SPONSORED:

Energy Dept. warns nuclear waste tank may be leaking in Washington state

Energy Dept. warns nuclear waste tank may be leaking in Washington state
© Getty

The Department of Energy on Thursday said that it believes an underground nuclear waste tank in Washington state dating back to the 1940s is leaking waste produced by plutonium production.

Hanford Nuclear Reservation, the location of a decades-long, multibillion-dollar cleanup effort, is the most contaminated site of radioactive waste in the U.S., according to a report by The Associated Press.

While functional, it produced about 66 percent of the plutonium used for American nuclear weapons, including the bomb the U.S. dropped on Nagasaki, Japan, in 1945.

ADVERTISEMENT

The tank identified by the Energy Department as the source of the leak was constructed during the Manhattan Project, which led to the U.S. development of nuclear weapons during World War II. Waste from the site’s operations were deposited in the tank from 1946 to 1976.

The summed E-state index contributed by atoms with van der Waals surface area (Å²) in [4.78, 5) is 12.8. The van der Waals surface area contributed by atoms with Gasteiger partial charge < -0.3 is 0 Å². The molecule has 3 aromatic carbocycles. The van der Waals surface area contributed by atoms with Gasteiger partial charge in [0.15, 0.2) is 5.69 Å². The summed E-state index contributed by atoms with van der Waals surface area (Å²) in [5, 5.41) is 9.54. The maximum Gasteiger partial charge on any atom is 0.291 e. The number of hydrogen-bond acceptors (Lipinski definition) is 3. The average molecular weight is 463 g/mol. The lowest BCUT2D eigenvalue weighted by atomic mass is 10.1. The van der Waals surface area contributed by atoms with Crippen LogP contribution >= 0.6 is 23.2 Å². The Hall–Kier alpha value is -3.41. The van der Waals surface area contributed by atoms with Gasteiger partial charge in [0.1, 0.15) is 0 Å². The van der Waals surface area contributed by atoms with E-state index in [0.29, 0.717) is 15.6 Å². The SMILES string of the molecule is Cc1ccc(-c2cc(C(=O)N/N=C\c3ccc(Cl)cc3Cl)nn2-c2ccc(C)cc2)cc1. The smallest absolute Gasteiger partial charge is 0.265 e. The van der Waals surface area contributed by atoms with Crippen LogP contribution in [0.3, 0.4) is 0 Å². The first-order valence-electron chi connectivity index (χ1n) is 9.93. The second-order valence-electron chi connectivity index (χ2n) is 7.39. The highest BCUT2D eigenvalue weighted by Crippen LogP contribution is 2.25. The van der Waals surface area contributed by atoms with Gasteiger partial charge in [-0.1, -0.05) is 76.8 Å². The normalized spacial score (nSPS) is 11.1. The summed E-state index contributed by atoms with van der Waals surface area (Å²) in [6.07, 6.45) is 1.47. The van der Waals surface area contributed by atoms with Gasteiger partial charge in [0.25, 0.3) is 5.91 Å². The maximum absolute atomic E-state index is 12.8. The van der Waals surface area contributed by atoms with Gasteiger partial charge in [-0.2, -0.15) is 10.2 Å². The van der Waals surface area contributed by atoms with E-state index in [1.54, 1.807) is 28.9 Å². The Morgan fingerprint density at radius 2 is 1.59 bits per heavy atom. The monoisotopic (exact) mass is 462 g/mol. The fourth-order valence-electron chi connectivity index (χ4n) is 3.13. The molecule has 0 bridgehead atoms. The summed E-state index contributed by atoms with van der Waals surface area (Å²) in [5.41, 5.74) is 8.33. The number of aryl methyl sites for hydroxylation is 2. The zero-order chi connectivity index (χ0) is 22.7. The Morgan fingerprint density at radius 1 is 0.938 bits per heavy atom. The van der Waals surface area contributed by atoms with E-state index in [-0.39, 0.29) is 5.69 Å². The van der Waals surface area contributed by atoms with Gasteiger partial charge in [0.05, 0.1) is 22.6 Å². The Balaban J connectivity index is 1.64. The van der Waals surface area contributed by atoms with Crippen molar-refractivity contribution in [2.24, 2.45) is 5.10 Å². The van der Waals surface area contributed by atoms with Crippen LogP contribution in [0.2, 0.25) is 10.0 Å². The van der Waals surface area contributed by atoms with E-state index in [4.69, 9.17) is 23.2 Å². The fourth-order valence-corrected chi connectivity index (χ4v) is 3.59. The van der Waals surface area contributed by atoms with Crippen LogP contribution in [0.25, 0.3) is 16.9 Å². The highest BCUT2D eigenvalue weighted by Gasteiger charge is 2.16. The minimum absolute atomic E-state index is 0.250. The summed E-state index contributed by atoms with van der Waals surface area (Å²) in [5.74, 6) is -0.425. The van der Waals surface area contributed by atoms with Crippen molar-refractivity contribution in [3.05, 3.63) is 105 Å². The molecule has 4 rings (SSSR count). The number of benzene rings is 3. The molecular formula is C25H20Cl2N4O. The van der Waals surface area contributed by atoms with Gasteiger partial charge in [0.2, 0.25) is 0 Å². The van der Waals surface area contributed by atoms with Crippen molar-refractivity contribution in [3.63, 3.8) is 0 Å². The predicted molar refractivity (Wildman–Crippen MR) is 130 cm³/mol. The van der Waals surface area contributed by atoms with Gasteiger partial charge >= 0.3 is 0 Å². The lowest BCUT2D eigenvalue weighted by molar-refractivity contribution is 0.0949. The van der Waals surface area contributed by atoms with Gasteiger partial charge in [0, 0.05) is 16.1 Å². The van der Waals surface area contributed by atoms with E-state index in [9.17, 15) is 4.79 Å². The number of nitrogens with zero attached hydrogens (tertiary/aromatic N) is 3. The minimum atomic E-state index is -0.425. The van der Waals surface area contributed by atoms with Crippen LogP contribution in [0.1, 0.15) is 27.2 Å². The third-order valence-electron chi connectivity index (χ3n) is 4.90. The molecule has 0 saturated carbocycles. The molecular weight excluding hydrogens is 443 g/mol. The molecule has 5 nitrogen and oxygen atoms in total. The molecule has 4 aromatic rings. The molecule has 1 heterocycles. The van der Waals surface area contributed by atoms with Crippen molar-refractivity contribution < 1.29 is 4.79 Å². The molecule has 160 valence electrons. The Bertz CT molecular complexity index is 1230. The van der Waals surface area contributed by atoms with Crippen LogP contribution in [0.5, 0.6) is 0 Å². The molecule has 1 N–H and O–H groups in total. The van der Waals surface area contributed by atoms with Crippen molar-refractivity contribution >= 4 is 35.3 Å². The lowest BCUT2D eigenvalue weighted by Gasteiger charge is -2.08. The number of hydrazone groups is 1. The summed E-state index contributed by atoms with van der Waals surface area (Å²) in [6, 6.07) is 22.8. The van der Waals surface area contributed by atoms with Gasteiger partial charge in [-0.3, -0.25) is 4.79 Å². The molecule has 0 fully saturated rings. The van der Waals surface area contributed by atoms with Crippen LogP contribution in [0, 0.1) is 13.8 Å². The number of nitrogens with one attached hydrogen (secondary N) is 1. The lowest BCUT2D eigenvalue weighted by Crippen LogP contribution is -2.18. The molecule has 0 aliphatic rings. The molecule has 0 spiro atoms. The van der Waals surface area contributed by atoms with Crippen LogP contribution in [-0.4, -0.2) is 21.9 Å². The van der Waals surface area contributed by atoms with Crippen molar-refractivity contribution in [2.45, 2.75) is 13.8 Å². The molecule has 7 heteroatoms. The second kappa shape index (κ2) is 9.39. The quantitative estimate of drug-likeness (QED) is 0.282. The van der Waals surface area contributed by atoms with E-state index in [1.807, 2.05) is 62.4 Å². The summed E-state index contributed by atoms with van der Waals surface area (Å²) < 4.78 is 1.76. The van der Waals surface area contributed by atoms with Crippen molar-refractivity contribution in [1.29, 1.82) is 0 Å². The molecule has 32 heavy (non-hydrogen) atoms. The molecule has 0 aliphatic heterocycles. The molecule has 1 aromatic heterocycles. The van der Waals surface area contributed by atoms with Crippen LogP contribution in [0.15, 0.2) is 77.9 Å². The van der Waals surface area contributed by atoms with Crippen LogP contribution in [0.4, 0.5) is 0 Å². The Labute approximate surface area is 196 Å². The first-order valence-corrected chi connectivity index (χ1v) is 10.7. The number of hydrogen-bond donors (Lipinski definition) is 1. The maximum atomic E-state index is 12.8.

“There is no increased health or safety risk to the Hanford workforce or the public,” Geoff Tyree, a spokesman for the Energy Department, told the AP. “Contamination in this area is not new and mitigation actions have been in place for decades to protect workers, the public and the environment.”

The department has notified both the Environmental Protection Agency and the state Department of Ecology of the suspected leak, according to the AP. The department said all pumpable liquids had previously been removed from the tank with a small amount of waste remaining. The government first suspected a leak in March 2019 after a slight dip in its liquid waste level was recorded, and the federal government launched an investigation about a year later after detecting another decrease.

The announcement comes the week after the Department of Energy announced the successful stabilization of two underground structures at the site, which had been at risk of collapse, according to the AP. The structures were also used to store plutonium-contaminated liquids.

“With this work completed, Hanford has ensured the stability of these structures and reduced risks to workers and the environment,” Tyree said last Tuesday.

--Updated on May 4 at 5:45 a.m.